03) Describing the Dream « Tidepool News

In the last four weeks, I’ve pushed myself to describe a dream.  First with the business plan, detailing not only what we want to do, but why and how as well.  Writing those fourteen pages was difficult, requiring an unusual amount of stare-at-the-ceiling time and long thoughtful baths.  The writing itself was equally slow.  I averaged something like a paragraph an hour, with breaks every few hours.  It was tough going.

Each morning I read the whole thing aloud.  My enthusiasm increased as the document took shape.  I knew the writing was taking too much time, time I didn’t have, but I allowed things to unfold anyway, reverent of the ineffable source of thoughts not fully my own.  After two weeks, I sent the plan to my list of 84 conspirators, quite unsure of myself and fearing their reactions. Though the document was likely the best I’d written, I still felt the usual panic as I clicked Send.  Such a brazen thing to say, “Listen to me,” never mind “Believe in me” too.

When the first few positive reactions came in, I was thrilled. People that knew more about startups and business plans than me were saying “Good job.”   The few that read the whole thing seemed enthusiastic and ready for more.  Even my wife, who had a dim view of the whole enterprise, began to get excited.  As I read her passages from the plan, she kept asking questions, at last feeling hope enough to quell her financial fears.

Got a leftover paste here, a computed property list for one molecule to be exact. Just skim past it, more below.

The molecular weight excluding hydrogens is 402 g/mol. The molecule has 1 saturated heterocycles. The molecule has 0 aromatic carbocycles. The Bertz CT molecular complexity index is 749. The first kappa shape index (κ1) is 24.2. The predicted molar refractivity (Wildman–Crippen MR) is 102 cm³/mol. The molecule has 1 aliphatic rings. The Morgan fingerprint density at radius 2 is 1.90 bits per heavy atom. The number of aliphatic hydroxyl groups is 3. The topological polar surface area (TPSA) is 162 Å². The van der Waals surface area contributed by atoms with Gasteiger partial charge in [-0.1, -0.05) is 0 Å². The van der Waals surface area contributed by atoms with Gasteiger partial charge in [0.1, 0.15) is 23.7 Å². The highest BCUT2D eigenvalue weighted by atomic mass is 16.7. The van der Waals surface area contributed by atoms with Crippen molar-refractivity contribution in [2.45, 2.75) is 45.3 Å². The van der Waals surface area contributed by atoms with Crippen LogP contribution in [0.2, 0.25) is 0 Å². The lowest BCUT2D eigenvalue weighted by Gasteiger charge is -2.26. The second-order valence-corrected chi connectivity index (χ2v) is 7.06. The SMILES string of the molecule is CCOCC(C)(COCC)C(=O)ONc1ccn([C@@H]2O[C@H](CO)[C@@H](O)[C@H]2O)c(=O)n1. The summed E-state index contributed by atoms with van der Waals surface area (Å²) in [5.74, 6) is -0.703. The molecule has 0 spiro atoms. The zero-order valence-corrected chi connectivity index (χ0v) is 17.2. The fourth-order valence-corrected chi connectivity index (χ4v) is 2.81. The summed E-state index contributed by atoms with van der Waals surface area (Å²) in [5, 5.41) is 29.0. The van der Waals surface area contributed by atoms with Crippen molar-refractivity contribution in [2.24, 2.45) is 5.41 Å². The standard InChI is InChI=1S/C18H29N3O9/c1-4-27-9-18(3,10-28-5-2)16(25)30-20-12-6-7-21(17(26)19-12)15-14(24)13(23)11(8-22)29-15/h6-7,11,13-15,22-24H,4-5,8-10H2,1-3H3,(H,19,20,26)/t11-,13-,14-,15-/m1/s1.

Exhausted from writing, I took a few snow days off with Paula and Isabel, introducing them to Minecraft for the first time.  I’d bought it years ago, but never spent more than ten minutes playing it.  Knowing that Tidepool would have the same kind of open-ended creative nature, I figured it was a good time to get the girls doing “research.”    Two days turned into five as the three of us became enthralled with our creations.  Watching eight-year-old Isabel use Minecraft was especially inspiring.  I’ve been talking about sustained creative engagement for years.  To see my own daughter glued to the screen, narrating her thought process continually … I was thrilled.

Since then, I’ve been finishing the website and trailer, both more concise versions of the plan.  While I’m quite familiar with making websites, the trailer has been a real trip, requiring hours upon hours of counting Flash frames and fixing little details.  A few days ago, I decided to include 90 seconds of actual 3D gameplay, which has me learning Sketchup and Blender for the first time, which is a non-trivial detour, let me tell you.

Yes, I’m spending time I don’t have.  Not a day goes by without feeling the ever present creative juxtaposition  of “this is taking too long” and “just one more thing.”  For now at least, I’m letting my artist side win out over my manager side, though as principal software development resumes, this will change.

What can I say?  Seeing the first rendering of 2D Isabel sketches within a 3D explorable terrain was just too cool.  If Minecraft has taught me anything, it’s that designing the overall look of Tidepool is paramount.  Creating it now with my wife and daughter is about the coolest thing I’ve ever done.

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